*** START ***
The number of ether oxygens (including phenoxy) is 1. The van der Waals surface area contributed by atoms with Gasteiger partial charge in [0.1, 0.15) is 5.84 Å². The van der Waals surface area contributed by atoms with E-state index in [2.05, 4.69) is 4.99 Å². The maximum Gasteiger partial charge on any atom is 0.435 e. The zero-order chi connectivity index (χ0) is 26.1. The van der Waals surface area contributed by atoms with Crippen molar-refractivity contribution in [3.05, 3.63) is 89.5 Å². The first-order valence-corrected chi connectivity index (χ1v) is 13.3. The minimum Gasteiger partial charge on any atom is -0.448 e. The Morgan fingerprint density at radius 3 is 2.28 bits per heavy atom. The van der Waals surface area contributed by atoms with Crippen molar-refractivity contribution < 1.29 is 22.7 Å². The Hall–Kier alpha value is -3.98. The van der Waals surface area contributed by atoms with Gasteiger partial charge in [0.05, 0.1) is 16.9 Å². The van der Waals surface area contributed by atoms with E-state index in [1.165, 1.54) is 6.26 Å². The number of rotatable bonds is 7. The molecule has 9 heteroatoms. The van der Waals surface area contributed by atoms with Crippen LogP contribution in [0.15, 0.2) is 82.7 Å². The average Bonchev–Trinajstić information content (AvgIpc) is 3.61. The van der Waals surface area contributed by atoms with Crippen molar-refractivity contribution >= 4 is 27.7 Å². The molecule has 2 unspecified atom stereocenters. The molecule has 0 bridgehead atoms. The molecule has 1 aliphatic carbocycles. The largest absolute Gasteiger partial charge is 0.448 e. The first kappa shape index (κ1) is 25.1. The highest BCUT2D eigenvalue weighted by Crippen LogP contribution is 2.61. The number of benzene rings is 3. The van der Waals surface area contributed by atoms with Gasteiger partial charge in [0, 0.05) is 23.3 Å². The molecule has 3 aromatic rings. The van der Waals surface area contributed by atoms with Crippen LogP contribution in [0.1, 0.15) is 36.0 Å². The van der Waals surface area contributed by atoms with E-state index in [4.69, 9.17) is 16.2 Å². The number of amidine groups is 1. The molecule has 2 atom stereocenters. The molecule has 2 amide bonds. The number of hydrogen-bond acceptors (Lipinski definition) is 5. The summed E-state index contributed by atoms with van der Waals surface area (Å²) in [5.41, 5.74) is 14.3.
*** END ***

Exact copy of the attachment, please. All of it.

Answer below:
The number of ether oxygens (including phenoxy) is 1. The van der Waals surface area contributed by atoms with Gasteiger partial charge in [0.1, 0.15) is 5.84 Å². The van der Waals surface area contributed by atoms with E-state index in [2.05, 4.69) is 4.99 Å². The maximum Gasteiger partial charge on any atom is 0.435 e. The zero-order chi connectivity index (χ0) is 26.1. The van der Waals surface area contributed by atoms with Crippen molar-refractivity contribution in [3.05, 3.63) is 89.5 Å². The first-order valence-corrected chi connectivity index (χ1v) is 13.3. The minimum Gasteiger partial charge on any atom is -0.448 e. The Morgan fingerprint density at radius 3 is 2.28 bits per heavy atom. The van der Waals surface area contributed by atoms with Crippen molar-refractivity contribution < 1.29 is 22.7 Å². The Hall–Kier alpha value is -3.98. The van der Waals surface area contributed by atoms with Gasteiger partial charge in [0.05, 0.1) is 16.9 Å². The van der Waals surface area contributed by atoms with E-state index in [1.165, 1.54) is 6.26 Å². The number of rotatable bonds is 7. The molecule has 9 heteroatoms. The van der Waals surface area contributed by atoms with Crippen LogP contribution in [0.15, 0.2) is 82.7 Å². The average Bonchev–Trinajstić information content (AvgIpc) is 3.61. The van der Waals surface area contributed by atoms with Crippen molar-refractivity contribution >= 4 is 27.7 Å². The molecule has 2 unspecified atom stereocenters. The molecule has 0 bridgehead atoms. The molecule has 1 aliphatic carbocycles. The largest absolute Gasteiger partial charge is 0.448 e. The first kappa shape index (κ1) is 25.1. The highest BCUT2D eigenvalue weighted by Crippen LogP contribution is 2.61. The number of benzene rings is 3. The van der Waals surface area contributed by atoms with Gasteiger partial charge in [0, 0.05) is 23.3 Å². The molecule has 3 aromatic rings. The van der Waals surface area contributed by atoms with Crippen LogP contribution in [0.1, 0.15) is 36.0 Å². The van der Waals surface area contributed by atoms with E-state index in [4.69, 9.17) is 16.2 Å². The number of amidine groups is 1. The molecule has 2 atom stereocenters. The molecule has 2 amide bonds. The number of hydrogen-bond acceptors (Lipinski definition) is 5. The summed E-state index contributed by atoms with van der Waals surface area (Å²) in [5.41, 5.74) is 14.3.